Bad weather can often interfere with the monitoring work conducted by unmanned surface vehicles at sea, which is why scientists at Universiti Malaysia Perlis have come up with the Sea-Eye -- a battery-powered unmanned surface vehicle designed in such a way that it works even if it's toppled upside-down by waves or winds.
The Sea-Eye has two sets of propellers located at the top and bottom. When it flips over, the top propellers automatically switch off and the bottom ones switch on, allowing it to continue its work. The device can be manually remote controlled or operated autonomously using GPS.
The Sea-Eye is also equipped with on-board solar panels, allowing it to generate power to recharge its batteries.
The Sea-Eye Can Monitor the Oceans Even When it's Tipped Upside-Down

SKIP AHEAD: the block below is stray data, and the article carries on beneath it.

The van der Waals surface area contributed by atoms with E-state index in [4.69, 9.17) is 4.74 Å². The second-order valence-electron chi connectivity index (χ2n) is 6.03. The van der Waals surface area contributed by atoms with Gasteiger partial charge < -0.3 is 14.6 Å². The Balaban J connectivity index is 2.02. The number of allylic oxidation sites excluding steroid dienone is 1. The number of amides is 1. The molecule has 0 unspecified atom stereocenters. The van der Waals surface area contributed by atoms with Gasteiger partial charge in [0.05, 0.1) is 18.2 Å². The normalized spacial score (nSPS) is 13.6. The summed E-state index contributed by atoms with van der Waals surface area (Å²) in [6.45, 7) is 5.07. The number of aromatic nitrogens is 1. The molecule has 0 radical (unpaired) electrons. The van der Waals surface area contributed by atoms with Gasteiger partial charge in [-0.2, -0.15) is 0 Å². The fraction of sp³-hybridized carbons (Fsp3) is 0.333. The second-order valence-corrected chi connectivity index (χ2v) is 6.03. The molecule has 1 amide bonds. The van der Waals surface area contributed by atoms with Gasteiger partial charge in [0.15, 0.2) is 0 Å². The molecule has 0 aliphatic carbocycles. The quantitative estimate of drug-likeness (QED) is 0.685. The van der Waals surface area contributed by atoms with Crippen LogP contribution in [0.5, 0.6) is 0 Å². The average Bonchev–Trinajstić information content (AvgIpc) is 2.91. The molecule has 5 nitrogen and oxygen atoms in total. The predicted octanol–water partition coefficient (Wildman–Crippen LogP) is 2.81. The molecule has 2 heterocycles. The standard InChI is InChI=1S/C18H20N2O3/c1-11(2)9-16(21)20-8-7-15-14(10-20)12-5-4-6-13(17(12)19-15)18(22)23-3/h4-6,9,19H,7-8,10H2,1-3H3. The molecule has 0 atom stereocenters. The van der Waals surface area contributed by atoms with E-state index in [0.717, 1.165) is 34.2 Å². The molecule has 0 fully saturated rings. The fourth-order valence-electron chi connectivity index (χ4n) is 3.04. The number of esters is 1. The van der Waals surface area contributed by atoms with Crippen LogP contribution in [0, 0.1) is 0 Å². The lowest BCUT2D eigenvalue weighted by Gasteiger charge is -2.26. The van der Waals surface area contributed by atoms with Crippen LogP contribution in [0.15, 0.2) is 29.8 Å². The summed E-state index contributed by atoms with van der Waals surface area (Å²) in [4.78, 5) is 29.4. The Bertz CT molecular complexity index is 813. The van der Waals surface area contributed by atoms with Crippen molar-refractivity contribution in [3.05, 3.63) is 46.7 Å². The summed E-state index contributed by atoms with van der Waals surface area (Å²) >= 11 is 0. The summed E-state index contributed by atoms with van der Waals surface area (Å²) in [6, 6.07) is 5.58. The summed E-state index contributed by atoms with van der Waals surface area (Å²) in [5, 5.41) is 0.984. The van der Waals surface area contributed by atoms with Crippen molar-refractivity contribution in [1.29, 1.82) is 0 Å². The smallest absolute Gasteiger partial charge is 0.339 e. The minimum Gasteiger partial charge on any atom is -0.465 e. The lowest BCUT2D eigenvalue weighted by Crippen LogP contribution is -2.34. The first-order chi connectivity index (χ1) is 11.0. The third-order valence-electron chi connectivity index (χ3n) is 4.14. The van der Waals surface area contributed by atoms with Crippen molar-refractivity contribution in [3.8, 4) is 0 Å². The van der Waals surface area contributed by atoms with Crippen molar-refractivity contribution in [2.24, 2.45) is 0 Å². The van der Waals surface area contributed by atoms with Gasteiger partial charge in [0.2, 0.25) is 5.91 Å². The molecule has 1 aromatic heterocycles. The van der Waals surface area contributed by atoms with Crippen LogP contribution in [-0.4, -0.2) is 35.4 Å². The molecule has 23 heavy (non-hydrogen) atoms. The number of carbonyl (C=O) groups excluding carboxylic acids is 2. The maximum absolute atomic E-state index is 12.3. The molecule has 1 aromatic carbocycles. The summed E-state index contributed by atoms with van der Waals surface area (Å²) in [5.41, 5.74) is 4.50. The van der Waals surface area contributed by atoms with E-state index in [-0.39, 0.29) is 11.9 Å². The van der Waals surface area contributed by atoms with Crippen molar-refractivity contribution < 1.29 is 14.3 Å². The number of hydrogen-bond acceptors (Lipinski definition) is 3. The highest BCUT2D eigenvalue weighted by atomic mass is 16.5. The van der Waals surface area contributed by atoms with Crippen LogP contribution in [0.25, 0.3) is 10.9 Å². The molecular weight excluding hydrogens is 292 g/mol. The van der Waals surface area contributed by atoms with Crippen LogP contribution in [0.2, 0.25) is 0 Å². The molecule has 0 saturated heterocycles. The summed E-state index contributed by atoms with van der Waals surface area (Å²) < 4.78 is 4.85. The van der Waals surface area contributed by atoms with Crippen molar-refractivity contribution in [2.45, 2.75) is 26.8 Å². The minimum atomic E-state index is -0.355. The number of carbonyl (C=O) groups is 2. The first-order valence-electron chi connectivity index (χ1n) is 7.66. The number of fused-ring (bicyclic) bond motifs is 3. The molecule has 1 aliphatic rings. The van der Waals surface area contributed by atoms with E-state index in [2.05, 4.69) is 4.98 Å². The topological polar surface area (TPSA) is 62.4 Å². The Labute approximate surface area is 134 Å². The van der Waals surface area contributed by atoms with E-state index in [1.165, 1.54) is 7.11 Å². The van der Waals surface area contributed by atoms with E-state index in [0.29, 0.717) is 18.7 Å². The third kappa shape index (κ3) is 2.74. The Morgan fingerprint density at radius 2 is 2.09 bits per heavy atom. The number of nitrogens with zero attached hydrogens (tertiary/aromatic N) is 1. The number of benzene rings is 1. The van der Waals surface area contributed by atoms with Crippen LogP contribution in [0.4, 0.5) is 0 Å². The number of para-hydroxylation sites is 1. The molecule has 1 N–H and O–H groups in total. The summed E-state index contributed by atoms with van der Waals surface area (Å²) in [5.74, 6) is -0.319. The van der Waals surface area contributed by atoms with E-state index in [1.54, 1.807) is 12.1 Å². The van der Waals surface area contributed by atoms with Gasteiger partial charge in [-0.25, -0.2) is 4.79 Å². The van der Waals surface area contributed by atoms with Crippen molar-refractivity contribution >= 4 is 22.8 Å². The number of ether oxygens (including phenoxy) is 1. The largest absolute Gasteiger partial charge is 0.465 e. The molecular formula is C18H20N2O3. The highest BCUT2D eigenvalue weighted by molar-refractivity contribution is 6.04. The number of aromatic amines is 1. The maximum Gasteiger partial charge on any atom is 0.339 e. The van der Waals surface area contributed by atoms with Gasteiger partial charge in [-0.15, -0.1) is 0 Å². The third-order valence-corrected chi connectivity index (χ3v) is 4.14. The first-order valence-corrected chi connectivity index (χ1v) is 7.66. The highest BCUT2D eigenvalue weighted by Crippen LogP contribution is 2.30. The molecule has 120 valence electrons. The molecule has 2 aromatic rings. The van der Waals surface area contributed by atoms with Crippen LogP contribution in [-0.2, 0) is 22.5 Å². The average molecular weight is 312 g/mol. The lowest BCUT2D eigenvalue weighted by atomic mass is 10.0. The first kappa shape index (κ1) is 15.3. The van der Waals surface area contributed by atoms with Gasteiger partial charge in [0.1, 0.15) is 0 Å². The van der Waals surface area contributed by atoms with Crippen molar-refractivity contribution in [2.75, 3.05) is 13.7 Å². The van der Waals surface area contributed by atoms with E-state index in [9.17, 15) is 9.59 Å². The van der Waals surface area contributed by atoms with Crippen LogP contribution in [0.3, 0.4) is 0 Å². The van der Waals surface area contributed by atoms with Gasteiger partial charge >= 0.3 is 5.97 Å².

1. Upside-down Ocean Drones - Upside-down design and autonomous capabilities in ocean drones for resilient sea monitoring.
2. Dual-propulsion Technology - Utilizing dual-propulsion technology for enhanced resilience and functionality in unmanned sea vehicles.
3. Solar-powered Drones - Solar-powered drones for long-lasting and sustainable operation in remote marine environments.
1. Marine Research - The Sea-Eye demonstrates potential use for marine research, particularly in harsh weather conditions.
2. Oil and Gas - The oil and gas industry could utilize the Sea-Eye for monitoring and inspection purposes in offshore operations.
3. Green Energy - Companies in the green energy sector can explore the use of solar-powered drones for offshore monitoring and environmental surveys.